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Fantastic Mr. Fox

Fantastic Mr. Fox

Director:Wes Anderson
Cast:George Clooney, Meryl Streep, Jason Schwartzman, Bill Murray
Release Date:2009

Opens Nov. 25

By Anna Ditkoff | Posted 11/25/2009

Fantastic Mr. Fox looks cool. The orange and brown palette and stop-motion animation is bound to send thirtysomethings into a nostalgic swoon. And while it's neat to look at, the story and characters don't deliver on the aesthetic and the whole thing feels geared more toward children of the '70s than the children they have now.

The movie is based on Roald Dahl's 1970 book of the same name, but co-writer/director Wes Anderson takes many liberties. In the book, Mr. Fox is a hero because he steals fowl to feed his family and friends. In the movie, Mr. Fox (voiced by George Clooney) gives up thieving to become a dad and husband and starts back on the sly much to the chagrin of his family and friends. Despite offering the concession of the stealing-is-bad moral, smoothing out Dahl's typically biting story doesn't improve it. If anything, Anderson actually makes the story a bit harder to take because his heroes are neither approachable nor remotely likable.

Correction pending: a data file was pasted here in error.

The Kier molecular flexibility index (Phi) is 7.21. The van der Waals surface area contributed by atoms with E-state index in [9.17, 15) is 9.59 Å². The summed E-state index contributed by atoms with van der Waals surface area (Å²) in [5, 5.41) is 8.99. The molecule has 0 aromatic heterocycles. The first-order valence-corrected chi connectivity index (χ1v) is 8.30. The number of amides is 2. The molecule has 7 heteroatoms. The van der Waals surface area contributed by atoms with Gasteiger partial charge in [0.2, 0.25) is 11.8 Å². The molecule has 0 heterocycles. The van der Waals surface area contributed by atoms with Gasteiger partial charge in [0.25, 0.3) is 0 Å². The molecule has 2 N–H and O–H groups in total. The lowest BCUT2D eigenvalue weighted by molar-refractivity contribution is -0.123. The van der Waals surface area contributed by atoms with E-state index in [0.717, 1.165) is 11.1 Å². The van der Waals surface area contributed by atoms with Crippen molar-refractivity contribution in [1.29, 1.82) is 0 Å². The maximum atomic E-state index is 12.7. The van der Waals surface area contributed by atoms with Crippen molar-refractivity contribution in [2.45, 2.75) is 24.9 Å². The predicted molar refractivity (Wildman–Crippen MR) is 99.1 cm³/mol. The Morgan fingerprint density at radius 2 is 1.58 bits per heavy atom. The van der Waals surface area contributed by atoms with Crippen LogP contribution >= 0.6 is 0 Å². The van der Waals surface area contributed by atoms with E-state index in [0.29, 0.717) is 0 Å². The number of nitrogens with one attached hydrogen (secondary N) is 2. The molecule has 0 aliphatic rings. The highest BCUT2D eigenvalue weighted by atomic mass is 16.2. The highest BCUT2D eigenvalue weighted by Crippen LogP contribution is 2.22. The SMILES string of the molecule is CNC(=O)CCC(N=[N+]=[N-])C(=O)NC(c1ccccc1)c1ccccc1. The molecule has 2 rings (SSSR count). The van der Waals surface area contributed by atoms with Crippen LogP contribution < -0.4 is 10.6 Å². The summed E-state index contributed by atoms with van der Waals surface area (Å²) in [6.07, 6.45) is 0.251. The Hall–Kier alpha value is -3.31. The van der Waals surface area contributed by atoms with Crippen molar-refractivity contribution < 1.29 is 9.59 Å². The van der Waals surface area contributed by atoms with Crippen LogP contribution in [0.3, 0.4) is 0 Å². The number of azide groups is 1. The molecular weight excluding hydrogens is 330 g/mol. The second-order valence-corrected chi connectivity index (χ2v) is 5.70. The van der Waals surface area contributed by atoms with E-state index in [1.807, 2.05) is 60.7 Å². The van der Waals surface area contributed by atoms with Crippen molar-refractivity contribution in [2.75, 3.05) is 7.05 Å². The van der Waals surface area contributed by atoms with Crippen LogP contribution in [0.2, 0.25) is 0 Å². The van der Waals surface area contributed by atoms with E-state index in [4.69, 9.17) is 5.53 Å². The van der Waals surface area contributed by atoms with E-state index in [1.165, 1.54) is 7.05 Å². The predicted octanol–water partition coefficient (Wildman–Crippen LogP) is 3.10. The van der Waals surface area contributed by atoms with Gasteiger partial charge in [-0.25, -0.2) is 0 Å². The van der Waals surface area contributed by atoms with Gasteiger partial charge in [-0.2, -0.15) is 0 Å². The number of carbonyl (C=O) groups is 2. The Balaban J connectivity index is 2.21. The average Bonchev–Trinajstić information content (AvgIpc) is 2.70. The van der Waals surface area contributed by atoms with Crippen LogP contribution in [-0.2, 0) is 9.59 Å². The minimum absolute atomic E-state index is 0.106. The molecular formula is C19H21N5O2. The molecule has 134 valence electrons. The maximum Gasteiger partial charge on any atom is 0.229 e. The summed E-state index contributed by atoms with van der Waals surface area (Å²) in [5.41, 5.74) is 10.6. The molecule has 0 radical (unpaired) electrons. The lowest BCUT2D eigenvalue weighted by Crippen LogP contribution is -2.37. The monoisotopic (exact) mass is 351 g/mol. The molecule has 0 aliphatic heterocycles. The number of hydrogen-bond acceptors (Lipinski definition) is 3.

Sure, villains Boggis (Robin Hurlstone), Bunce (Hugo Guinness), and Bean (Michael Gambon) are horrible, but the oh-so-slick Mr. Fox is a pompous ass. And his son Ash (Jason Schwartzman) is really quite awful, mean to his absurdly perfect cousin and snarly to everyone else, which makes it hard to buy into the whole Ash is a misfit yearning for his Dad's love plotline.

Just turning typical Anderson characters into foxes, badgers, and beavers doesn't make a kids movie. And having Clooney and Meryl Streep--voicing the cool on the outside/warm on the inside wife Mrs. Fox--give breathy deliveries of rapid-fire banter isn't enough to make the movie anywhere near as charming as it thinks it is.

The stop-motion animation, though, is fabulous. The foxes and other animals have the perfect mix of personality and Rankin/Bass stiffness--Mr. Fox running on Gumby-rubber legs is particularly bizarre. The use of frequent close-ups, though, is off-putting. The animals' faces are simply not capable of enough emotion to give these tight shots any resonance. So, go see Fantastic Mr. Fox if you want to marvel at the artistry and enjoy Bill Murray's voice coming out of a badger. Just don't expect more from it than a momentary smile.

E-mail Anna Ditkoff

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